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With the Reserve Bank of Australia (RBA) due to meet tomorrow (6 June), the major banks have made their predictions on the decision.
The RBA surprised many economists last month when the decision was made to lift the official cash rate by 25 bps that brought the cash rate up to 3.85 per cent, after it was widely believed that there would be a pause.
Of the four major banks, the Commonwealth Bank of Australia was the only one to correctly predict the rate hike and is now expecting the RBA to leave the cash rate on hold at 3.85 per cent at the June board meeting.
However, the major bank considers the meeting now “live” and predicts a 70 per cent chance to no change and a 30 per cent chance that the RBA will lift rates by a further 25 bps to 4.1 per cent.
CBA head of Australian economics Gareth Aird said: “We believe the domestic economy is now showing sufficient signs of slowing and we expect the RBA board will judge that leaving the cash rate on hold is the appropriate policy move in June.
“The board can resume increasing the cash rate in July or August following a pause in June if the economic data makes the case (note that our base case is for 3.85 per cent to be the peak in the cash rate, but the near-term risk sits with another hike).”
According to Westpac chief economist Bill Evans, the meeting is live in that the “case for a further rate increase is likely to be seriously discussed”.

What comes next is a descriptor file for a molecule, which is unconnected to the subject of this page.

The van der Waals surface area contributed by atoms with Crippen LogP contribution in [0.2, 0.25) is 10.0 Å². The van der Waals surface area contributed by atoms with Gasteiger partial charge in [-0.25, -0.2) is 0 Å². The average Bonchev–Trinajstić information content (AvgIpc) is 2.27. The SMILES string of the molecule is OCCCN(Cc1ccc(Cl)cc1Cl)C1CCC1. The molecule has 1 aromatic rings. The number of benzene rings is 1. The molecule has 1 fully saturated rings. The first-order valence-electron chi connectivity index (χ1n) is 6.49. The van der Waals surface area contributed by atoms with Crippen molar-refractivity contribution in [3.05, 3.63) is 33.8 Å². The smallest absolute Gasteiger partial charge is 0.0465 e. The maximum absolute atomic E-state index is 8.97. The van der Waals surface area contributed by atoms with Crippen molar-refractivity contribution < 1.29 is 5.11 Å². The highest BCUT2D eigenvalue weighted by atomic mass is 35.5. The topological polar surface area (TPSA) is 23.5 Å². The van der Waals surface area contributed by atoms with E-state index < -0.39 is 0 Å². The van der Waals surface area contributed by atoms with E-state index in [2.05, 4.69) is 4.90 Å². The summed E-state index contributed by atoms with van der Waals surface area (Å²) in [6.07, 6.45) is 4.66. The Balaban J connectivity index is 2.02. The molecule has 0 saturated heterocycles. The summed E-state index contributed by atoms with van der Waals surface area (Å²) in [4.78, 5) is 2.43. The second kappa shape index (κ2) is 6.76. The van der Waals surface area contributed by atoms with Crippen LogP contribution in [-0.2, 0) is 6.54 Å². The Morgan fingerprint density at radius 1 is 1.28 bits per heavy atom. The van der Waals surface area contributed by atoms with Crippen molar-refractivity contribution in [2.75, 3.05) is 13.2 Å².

Despite this, Westpac also expects the RBA to decide on a pause at 3.85 per cent while continuing to emphasise its tightening bias.
Mr Evans noted the line, “Some further tightening of monetary policy may be required to ensure that inflation returns to target in a reasonable time frame, but that will depend on how the economy and inflation evolve”, will likely be repeated in RBA governor Philip Lowe’s statement post-meeting.
“Note that the qualifier ‘may be required’ was used despite the minutes for the May meeting showing that the board had become more concerned about range of issues including immigration; house prices; and the inflation forecast being to only reach the top of the target range by mid-2025,” Mr Evans added.
“Since the May board meeting the governor has been publicly voicing more concerns about inflation risks, particularly relating to wages.”
National Australia Bank (NAB) also predict the central bank to hold the cash rate in June, however, ANZ head of Australian economics Adam Boyton says the bank expects a rate rise in either June or July.
"Ahead of that we expect an increase in either June or July (calling the month is a line ball decision).
"Given our view that higher rates are more likely and the tendency of the RBA not to delay, at the margin we favour a June rate rise," Mr Boyton stated.
Unlike CBA that predicts that the peak of the RBA’s tightening cycle has been realised, Westpac, NAB, and ANZ foresee further rate rises after June.
Westpac and NAB have predicted a 25-bp rise during the August meeting to bring the cash rate up to 4.1 per cent, while ANZ on Friday (2 June) updated its terminal cash rate to 4.35 per cent (up from 4.1 per cent), saying that August was "most likely for a move".